Long Before Moonlight...
Introductory Remarks at Frameline41’s screening of Isaac Julien’s Looking for Langston and The Attendant
Jun 29, 2017
When Moonlight won the Oscar for best picture this year, it occurred to us on the programming team that it was an extraordinary breakthrough for LGBT film...but that also this film did not emerge fully blown, out of a vacuum. It is a direct descendant of a long line of fierce and poetic depictions of black queer lives, running back through artists like Patrik-Ian Polk, Cheryl Dunye and Marlon Riggs, to the filmmaker whose work we will see today. To help us and our audiences take some measure of the progress and current state of art-making for LGBTQ filmmakers of color, we've put together a special multi-film program called "Barriers and Breakthroughs: Illuminating Filmmakers of Color Before and Beyond Moonlight" - 14 films and 2 panels that together help paint a picture of the past achievements and current opportunities and challenges facing artists working across multiple racial and sexual identities. The panels take place June 20 & 21 at 3:30pm at the Roxie, and the entire program is supported by the Academy of Motion Picture Arts and Sciences, Cal Humanities, and Griffin Harte Foundation.
We kick things off today, though, by going to the source: what is arguably the first black queer film by a black queer filmmaker: Isaac Julien's Looking for Langston, today presented in a beautiful new digitally restored format.
Isaac Julien, who received the 2002 Frameline Award for his pioneering filmmaking, is a hard-to-categorize British visual artist: filmmaker, installation artist, video poet, trickster, who often addresses the intersections of histories, migrations, identities, and sexualities in his visual assemblages. Queen Elizabeth herself seems wise to his talents: just this week she used her annual Birthday Honours to name him a Commander of the British Empire - pretty heady stuff for the son of Caribbean immigrants from the island of St. Lucia, who grew up in the gritty East End of London quite far removed from Europe's high-art circles.
His breakout film in 1989 is the work we are going to see today, Looking for Langston, a meditation on the Harlem Renaissance, the poet Langston Hughes, and both the legacy and the future of Black queer desire. Isaac had been moved and inspired on a visit to New York in 1987 to think about these matters not only because he was steeping himself in Harlem Renaissance poetry and photography-work created by artists many of whom were gay or bisexual, closeted and out-but also because his visit happened to coincide with the funeral of James Baldwin, which he witnessed with his partner Mark Nash. He returned to London and fashioned this dreamlike, theatricalized film scenario: part funeral, part club rave, part homage and part imagined love story - using images and sounds that leap across decades to create a dense intertextual pattern that is suffused with wit and passion. The passion is there from the start: the first voice you hear is that of Toni Morrison in her eulogy for James Baldwin....but the wit is right there too-as the camera floats through a stylized 1920's funeral home, the body in the casket is none other than Isaac Julien.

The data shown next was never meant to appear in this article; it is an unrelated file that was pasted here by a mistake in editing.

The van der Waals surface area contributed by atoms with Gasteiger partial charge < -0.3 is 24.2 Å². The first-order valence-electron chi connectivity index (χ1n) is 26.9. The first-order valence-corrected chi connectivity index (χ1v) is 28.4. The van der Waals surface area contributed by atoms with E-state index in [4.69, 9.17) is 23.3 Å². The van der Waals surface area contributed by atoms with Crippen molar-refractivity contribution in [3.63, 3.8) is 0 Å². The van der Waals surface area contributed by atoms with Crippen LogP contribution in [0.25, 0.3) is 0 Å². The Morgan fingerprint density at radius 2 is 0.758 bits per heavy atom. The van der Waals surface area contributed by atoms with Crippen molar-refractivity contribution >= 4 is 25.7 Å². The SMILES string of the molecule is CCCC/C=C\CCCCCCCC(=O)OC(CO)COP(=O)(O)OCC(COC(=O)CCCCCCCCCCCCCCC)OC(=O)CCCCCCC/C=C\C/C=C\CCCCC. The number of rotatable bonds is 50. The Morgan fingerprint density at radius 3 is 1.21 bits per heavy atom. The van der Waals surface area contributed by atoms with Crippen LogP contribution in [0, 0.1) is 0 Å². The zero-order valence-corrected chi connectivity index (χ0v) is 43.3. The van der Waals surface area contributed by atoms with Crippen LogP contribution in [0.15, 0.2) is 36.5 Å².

The film is all about Looking - not just "Looking for" some kernels of truth about the elusive essence of Langston Hughes-but also looking at - the film is a luscious celebration of the black queer gaze. And you can spell that word any way you want.
On its release, the film fought off an attempt by the Langston Hughes estate to block the use of several of the poems used in it-in fact at its first festival screening in New York, someone had to stand by the projector and push a mute button every time Hughes' poetry was read in order for the festival to avert a court injunction. But over the years most of those wrinkles were ironed out. The layered audio track is worth paying close attention to - featuring not only Hughes' words but the rapturous poetry of Essex Hemphill and Bruce Nugent, and wonderful period music as well as contemporary songs written by Bay Area composer Blackberri... Today the film stands as a milestone - or more accurately the Rosetta Stone - for what queer filmmaking could be. As the film scholar B. Ruby Rich mentions in her Frameline catalog note, given the context of both the triumph of Moonlight and our current threatening political climate, this may be "the most essential film revival of 2017."
We'll precede it with Isaac Julien's rarely screened short film The Attendant, completed just a few years after Looking for Langston. Here the setting is also a kind of theatrical tableau - this time in a museum, where a middle-aged Black gallery guard locks eyes with a beautiful white boy-played, by the way, by John Wilson, who also appears as a fetching object of desire in Looking for Langston. This loaded moment in the museum sets off a witty sequence of erotic and symbolic encounters that manage to reference everything from the history of British slavery to Tom of Finland. Writing in the New York Times, Holland Cotter observed that "the film presents a complex sexual and racial dynamic of dominance and submission and a poignant sense of loss, which serves as a reminder that the piece, [like Looking for Langston,] was made at the height of the AIDS epidemic."
We are really grateful to Isaac Julien and his gallery team in London for making these films available, as well as to Brian Freeman for first suggesting this timely program. Isaac is traveling to South Africa and not able to be here, but noted in an email to me that it was a special honor to bring these films to Frameline, since even though they have appeared in San Francisco before, they have actually never played here officially as part of the Frameline festival - and have never been seen at all in these digital restorations.